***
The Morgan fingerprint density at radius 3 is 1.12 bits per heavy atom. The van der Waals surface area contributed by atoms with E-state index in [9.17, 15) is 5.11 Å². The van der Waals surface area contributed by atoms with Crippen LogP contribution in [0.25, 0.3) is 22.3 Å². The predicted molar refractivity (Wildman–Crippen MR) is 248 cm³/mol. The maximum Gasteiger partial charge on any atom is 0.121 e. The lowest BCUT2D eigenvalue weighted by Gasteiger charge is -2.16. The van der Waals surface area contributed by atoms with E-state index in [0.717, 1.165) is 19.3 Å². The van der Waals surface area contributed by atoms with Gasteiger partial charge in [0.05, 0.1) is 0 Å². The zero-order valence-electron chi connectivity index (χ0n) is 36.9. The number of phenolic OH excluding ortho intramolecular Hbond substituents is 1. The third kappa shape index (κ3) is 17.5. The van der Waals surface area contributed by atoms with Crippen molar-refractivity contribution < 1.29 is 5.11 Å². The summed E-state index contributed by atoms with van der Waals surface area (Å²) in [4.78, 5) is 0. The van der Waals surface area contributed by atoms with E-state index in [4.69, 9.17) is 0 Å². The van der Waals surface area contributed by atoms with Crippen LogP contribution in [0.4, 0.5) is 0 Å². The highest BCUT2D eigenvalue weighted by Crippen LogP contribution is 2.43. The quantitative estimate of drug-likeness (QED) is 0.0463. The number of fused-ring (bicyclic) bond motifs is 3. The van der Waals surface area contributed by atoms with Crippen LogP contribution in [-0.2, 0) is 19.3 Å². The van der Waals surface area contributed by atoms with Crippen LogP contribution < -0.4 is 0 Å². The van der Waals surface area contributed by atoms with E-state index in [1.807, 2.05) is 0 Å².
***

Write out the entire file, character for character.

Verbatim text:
The Morgan fingerprint density at radius 3 is 1.12 bits per heavy atom. The van der Waals surface area contributed by atoms with E-state index in [9.17, 15) is 5.11 Å². The van der Waals surface area contributed by atoms with Crippen LogP contribution in [0.25, 0.3) is 22.3 Å². The predicted molar refractivity (Wildman–Crippen MR) is 248 cm³/mol. The maximum Gasteiger partial charge on any atom is 0.121 e. The lowest BCUT2D eigenvalue weighted by Gasteiger charge is -2.16. The van der Waals surface area contributed by atoms with E-state index in [0.717, 1.165) is 19.3 Å². The van der Waals surface area contributed by atoms with Gasteiger partial charge in [0.05, 0.1) is 0 Å². The zero-order valence-electron chi connectivity index (χ0n) is 36.9. The number of phenolic OH excluding ortho intramolecular Hbond substituents is 1. The third kappa shape index (κ3) is 17.5. The van der Waals surface area contributed by atoms with Crippen molar-refractivity contribution < 1.29 is 5.11 Å². The summed E-state index contributed by atoms with van der Waals surface area (Å²) in [4.78, 5) is 0. The van der Waals surface area contributed by atoms with E-state index in [4.69, 9.17) is 0 Å². The van der Waals surface area contributed by atoms with Crippen LogP contribution in [0.4, 0.5) is 0 Å². The highest BCUT2D eigenvalue weighted by Crippen LogP contribution is 2.43. The quantitative estimate of drug-likeness (QED) is 0.0463. The number of fused-ring (bicyclic) bond motifs is 3. The van der Waals surface area contributed by atoms with Crippen LogP contribution in [-0.2, 0) is 19.3 Å². The van der Waals surface area contributed by atoms with Crippen LogP contribution < -0.4 is 0 Å². The van der Waals surface area contributed by atoms with E-state index in [1.807, 2.05) is 0 Å².